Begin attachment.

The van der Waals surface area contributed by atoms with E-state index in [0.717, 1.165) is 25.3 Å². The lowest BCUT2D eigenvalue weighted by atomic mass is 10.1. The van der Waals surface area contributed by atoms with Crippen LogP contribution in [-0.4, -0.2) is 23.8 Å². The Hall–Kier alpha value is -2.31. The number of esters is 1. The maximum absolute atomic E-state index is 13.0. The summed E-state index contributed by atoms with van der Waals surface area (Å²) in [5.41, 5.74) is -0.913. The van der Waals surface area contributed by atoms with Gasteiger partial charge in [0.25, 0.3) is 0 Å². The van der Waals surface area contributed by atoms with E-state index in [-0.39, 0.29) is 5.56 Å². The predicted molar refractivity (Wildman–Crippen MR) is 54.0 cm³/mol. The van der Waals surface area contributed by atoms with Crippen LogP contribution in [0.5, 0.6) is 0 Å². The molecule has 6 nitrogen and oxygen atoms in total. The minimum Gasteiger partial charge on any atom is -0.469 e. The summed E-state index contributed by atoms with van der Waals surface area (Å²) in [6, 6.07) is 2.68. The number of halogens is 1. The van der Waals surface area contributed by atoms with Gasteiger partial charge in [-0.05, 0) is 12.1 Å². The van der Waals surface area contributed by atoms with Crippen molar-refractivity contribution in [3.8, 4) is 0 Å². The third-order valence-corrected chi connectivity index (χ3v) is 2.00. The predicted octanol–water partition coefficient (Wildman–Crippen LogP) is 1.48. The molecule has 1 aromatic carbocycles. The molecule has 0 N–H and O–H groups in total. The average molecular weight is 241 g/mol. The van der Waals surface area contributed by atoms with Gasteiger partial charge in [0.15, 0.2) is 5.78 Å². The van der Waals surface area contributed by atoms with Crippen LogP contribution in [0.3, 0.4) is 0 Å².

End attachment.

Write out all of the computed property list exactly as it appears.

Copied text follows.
The van der Waals surface area contributed by atoms with E-state index in [0.717, 1.165) is 25.3 Å². The lowest BCUT2D eigenvalue weighted by atomic mass is 10.1. The van der Waals surface area contributed by atoms with Crippen LogP contribution in [-0.4, -0.2) is 23.8 Å². The Hall–Kier alpha value is -2.31. The number of esters is 1. The maximum absolute atomic E-state index is 13.0. The summed E-state index contributed by atoms with van der Waals surface area (Å²) in [5.41, 5.74) is -0.913. The van der Waals surface area contributed by atoms with Gasteiger partial charge in [0.25, 0.3) is 0 Å². The van der Waals surface area contributed by atoms with E-state index in [-0.39, 0.29) is 5.56 Å². The predicted molar refractivity (Wildman–Crippen MR) is 54.0 cm³/mol. The van der Waals surface area contributed by atoms with Crippen LogP contribution in [0.5, 0.6) is 0 Å². The molecule has 6 nitrogen and oxygen atoms in total. The minimum Gasteiger partial charge on any atom is -0.469 e. The summed E-state index contributed by atoms with van der Waals surface area (Å²) in [6, 6.07) is 2.68. The number of halogens is 1. The van der Waals surface area contributed by atoms with Gasteiger partial charge in [-0.05, 0) is 12.1 Å². The van der Waals surface area contributed by atoms with Crippen molar-refractivity contribution in [3.8, 4) is 0 Å². The third-order valence-corrected chi connectivity index (χ3v) is 2.00. The predicted octanol–water partition coefficient (Wildman–Crippen LogP) is 1.48. The molecule has 1 aromatic carbocycles. The molecule has 0 N–H and O–H groups in total. The average molecular weight is 241 g/mol. The van der Waals surface area contributed by atoms with Gasteiger partial charge in [0.15, 0.2) is 5.78 Å². The van der Waals surface area contributed by atoms with Crippen LogP contribution in [0.3, 0.4) is 0 Å².